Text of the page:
A New Approach to Job Development in Wayne County

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1 A New Approach to Job Development in Wayne County Rena Purdy TCED Capstone Paper Submitted September 23, 2014 TCED Advisory Board Martha Kelley, TCED Capstone Coordinator Dr. Dave Kolzow, TCED Staff Advisor Wisty Pender, TCED Capstone Mentor

2 The Digital Hub- A New Approach to Job Development in Wayne County Table of Contents Introduction What is The Hub?... 4 Impact on the Local Community Experiences with Regional Digital Factories... 7 The Creation of Wayne County s Digital Hub Conclusion and Recommendations Resources Rena Purdy: TCED Capstone Paper: The Digital Hub Page 2 of 15

3 The Digital Hub- A New Approach to Job Development in Wayne County Introduction The decline of manufacturing and growth of the service industry in the United States over recent decades contributed to a substantial gap of workforce skills in rural communities across Tennessee. As traditional manufacturing companies closed or relocated, the trade skills of former employees were no longer compatible in an evolving service industry. Seven out of ten Tennessee businesses (71%) say it is important or very important for potential employees to have digital skills, while two out of five Tennessee businesses (40%) say it is difficult or very difficult to find employees with the necessary technical skills. (Connected Tennessee, 2014). To combat the growing need for technical skills, Wayne County embarked on The Digital Hub (The Hub) project to retool its existing workforce, create new job opportunities for its residents and become more competitive in the global economy. The Hub gives Wayne County residents access to a facility in which to obtain the skills to compete in this changing environment. As more residents seek these skills and subsequent employment, Wayne County will become more prosperous through the development of a higher qualified workforce and the creation of local jobs. Through the collaborative efforts of local residents, neighboring industry leaders and regional partners, The Hub came to fruition in 2013 and at the submission of this report, remains in full operation with expansion plans on the horizon. The information provided here is justification for its development, and provides (1) a timeline of proceedings leading up to its formation, (2) a compilation of lessons learned and best practices, and (3) a general reference for other disadvantaged communities seeking to implement a similar project. Rena Purdy: TCED Capstone Paper: The Digital Hub Page 3 of 15

4 What is The Hub? A digital factory or hub references a cloud contact center, more commonly known as a virtual call center. Working in the cloud describes the manipulation and storage of data in the virtual world rather than on a computer hard drive or other external data storage device. In Wayne County, The Hub refers to a location that physically houses the proper technology, instructional training and connections to an online platform on which participants can train for employment in a virtual call center environment. In two to four weeks, students learn how to research reputable online companies, apply and qualify for open positions and improve their technical skills to gain meaningful online employment. The Hub mirrors digital factories in the region with three exceptions: (1) it is a scaleddown version of other digital factories, (2) training is provided one-on-one rather than in a classroom setting and (3) it does not provide secure substitute office spaces for those unable to work from home. Patrons of The Hub are trained using LiveOps, a standard cloud contact center service, which is used by other digital factories in our region. LiveOps is a provider of outsourced contact center services, subcontracting with 20,000 home-based independent agents to supply customer support to over 300 LiveOps clients. To handle its large call volume, LiveOps built its own cloud-based technology which independent agents utilize to respond to customer inquiries about select products or services (Hurst, 2014). Through LiveOps, trainees follow a curriculum of webinars and corresponding tests on various subject matter including communication skills, data entry, customer service, proper selling techniques, FCC rules and regulations, and specific product information. Upon successful conclusion of coursework, trainees take a mandatory number of calls in The Hub to complete certification. The graduate is then ready to return home to work as a self-employed independent Rena Purdy: TCED Capstone Paper: The Digital Hub Page 4 of 15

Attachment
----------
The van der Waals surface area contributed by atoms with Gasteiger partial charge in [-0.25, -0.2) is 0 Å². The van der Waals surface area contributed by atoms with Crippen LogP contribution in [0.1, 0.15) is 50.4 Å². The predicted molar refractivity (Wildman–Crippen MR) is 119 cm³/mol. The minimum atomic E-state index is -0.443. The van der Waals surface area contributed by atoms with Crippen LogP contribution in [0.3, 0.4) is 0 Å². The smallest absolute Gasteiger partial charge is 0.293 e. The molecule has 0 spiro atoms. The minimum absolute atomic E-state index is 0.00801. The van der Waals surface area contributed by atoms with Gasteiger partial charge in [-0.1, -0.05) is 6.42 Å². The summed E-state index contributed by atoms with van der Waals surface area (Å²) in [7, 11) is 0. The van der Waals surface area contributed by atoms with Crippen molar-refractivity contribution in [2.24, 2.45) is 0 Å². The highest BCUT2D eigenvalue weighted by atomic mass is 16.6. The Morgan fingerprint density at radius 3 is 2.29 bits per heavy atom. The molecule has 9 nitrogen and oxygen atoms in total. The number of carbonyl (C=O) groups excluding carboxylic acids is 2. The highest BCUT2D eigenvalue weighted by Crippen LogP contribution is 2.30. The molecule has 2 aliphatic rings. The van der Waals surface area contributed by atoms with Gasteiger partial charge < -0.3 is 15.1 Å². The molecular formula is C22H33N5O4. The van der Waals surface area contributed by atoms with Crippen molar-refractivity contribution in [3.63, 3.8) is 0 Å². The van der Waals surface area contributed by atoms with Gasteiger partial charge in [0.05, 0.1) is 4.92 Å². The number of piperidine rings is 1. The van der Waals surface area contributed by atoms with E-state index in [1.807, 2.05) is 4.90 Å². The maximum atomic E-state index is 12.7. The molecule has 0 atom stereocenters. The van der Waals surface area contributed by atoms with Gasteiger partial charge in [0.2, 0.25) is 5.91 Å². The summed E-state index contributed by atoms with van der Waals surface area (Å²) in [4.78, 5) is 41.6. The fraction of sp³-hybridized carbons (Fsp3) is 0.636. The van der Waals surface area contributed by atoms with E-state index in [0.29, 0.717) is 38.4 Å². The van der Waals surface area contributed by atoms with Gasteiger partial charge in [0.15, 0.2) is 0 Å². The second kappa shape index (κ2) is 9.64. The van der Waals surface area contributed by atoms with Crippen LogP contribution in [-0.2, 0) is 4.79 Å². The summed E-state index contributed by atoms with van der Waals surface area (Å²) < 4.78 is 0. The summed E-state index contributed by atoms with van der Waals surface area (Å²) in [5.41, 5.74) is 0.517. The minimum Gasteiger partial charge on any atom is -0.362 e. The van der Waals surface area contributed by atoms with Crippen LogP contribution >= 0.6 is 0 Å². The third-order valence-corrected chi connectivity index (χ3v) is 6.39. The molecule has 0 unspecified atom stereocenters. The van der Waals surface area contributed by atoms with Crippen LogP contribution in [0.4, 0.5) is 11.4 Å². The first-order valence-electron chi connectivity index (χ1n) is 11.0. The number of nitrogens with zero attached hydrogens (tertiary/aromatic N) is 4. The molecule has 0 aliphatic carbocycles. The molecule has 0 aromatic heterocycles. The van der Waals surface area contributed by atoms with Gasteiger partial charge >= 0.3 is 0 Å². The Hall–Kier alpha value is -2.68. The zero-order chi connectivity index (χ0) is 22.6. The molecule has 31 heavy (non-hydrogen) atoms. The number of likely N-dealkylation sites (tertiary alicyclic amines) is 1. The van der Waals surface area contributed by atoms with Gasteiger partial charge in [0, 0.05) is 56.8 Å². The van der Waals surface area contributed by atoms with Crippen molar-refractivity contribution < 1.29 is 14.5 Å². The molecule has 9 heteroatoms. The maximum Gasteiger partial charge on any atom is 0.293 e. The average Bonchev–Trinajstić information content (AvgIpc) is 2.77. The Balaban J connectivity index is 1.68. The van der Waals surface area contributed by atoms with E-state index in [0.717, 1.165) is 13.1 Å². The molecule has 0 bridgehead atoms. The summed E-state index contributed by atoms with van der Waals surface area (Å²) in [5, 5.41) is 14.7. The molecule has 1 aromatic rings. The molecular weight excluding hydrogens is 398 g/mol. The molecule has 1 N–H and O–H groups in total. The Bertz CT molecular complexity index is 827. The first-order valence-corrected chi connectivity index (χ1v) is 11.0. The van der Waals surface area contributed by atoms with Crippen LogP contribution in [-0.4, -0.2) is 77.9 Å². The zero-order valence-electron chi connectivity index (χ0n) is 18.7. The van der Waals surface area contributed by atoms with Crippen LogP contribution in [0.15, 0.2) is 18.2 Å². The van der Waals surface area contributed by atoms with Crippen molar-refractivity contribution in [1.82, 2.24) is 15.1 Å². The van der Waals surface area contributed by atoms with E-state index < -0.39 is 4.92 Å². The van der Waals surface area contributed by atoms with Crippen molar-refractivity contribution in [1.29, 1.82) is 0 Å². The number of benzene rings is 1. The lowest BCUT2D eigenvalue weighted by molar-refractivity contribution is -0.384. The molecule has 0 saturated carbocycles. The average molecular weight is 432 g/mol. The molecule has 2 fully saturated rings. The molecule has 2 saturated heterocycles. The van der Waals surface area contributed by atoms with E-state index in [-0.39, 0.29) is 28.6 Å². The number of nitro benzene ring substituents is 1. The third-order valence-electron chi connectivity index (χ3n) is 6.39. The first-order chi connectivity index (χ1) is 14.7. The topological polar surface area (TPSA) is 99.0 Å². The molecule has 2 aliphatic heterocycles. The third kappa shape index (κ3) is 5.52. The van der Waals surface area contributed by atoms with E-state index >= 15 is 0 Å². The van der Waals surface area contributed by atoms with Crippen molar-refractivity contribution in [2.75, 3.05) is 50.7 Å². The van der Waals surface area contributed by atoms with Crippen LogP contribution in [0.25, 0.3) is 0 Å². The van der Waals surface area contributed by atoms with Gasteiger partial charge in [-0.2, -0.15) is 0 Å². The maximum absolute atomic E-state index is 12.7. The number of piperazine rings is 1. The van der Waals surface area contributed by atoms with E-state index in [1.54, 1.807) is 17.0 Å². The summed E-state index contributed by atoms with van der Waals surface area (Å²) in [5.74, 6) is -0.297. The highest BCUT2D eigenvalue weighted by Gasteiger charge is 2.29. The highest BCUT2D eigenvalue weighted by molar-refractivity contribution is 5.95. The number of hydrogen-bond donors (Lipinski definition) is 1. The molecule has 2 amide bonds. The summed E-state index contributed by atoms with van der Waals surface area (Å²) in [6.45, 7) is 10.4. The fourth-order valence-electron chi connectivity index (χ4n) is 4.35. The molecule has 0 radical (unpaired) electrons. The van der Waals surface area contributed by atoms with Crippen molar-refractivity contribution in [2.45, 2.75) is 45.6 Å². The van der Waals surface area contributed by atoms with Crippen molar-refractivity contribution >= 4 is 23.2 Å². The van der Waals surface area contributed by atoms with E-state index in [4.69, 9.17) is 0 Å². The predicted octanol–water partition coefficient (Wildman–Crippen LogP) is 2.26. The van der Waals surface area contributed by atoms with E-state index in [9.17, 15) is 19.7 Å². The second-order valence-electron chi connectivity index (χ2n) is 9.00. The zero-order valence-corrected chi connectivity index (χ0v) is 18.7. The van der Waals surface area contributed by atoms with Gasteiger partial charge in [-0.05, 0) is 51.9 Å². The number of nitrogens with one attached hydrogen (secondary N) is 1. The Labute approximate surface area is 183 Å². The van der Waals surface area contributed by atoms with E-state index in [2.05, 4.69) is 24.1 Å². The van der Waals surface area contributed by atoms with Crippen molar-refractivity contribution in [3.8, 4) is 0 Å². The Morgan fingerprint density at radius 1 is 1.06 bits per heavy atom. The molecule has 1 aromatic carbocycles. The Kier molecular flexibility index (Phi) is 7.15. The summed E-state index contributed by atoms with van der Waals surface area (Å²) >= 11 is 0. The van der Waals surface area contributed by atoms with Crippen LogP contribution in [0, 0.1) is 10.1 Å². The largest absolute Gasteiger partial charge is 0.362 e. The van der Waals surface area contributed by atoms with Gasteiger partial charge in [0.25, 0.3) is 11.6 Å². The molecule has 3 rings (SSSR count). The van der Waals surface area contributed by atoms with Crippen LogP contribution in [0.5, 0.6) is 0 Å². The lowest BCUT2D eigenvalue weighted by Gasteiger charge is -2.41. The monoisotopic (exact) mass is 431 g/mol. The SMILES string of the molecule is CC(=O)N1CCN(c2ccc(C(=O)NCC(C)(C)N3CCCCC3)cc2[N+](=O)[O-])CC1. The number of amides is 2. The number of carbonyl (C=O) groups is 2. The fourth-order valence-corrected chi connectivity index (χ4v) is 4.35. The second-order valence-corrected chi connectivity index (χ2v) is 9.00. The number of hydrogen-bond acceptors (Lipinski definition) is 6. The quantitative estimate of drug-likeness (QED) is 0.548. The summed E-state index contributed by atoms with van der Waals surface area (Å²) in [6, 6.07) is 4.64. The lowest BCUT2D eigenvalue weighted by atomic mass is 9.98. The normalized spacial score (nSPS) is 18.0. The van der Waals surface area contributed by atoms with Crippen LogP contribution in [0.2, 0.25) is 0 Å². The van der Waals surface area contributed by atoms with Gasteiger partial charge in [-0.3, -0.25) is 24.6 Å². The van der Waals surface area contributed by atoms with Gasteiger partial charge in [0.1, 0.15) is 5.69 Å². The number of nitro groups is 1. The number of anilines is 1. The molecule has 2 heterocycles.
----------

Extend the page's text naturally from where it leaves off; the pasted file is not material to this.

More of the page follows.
5 agent. The agent does not work for LiveOps, he or she works as an independent contractor providing services to LiveOps' clients (LiveOps, 2010). Initially, independent agents answer incoming phone calls on topics that vary from requests for additional information on a service or product to the purchase of a specific product. Agents follow a prepared script, maneuvering between multiple screens as the conversation progresses. Dependent upon the type of call, the independent agent enters data and submits a completed online form for processing or according to protocol, transfers the call to a properly licensed agent. Agents are encouraged to continue educating themselves on the products of LiveOps clients through scripts used for each call and sample television, print or online advertisements of each product. In The Hub, participants must pass a preliminary work test, criminal and financial background check and voice audition before being eligible to train through the LiveOps platform. Those who cannot meet LiveOps qualifications learn to perform online piece work (crowd sourcing) through MTurk, an online marketplace where businesses post tasks for individuals to complete for pay (Amazon, 2014). Program facilitators continuously research additional companies and relay information to graduates of The Hub to assist them in perfecting their skills and expanding their range of employment opportunities. Impact on the Local Community Rural communities all across Tennessee struggle with very similar education and workforce issues. Even as Wayne County s unemployment rate rose to 11 percent statistical reports indicated the community as having an underqualified, unskilled labor force. On the contrary, for decades people have commuted or relocated to where the work is, whether it be a Rena Purdy: TCED Capstone Paper: The Digital Hub Page 5 of 15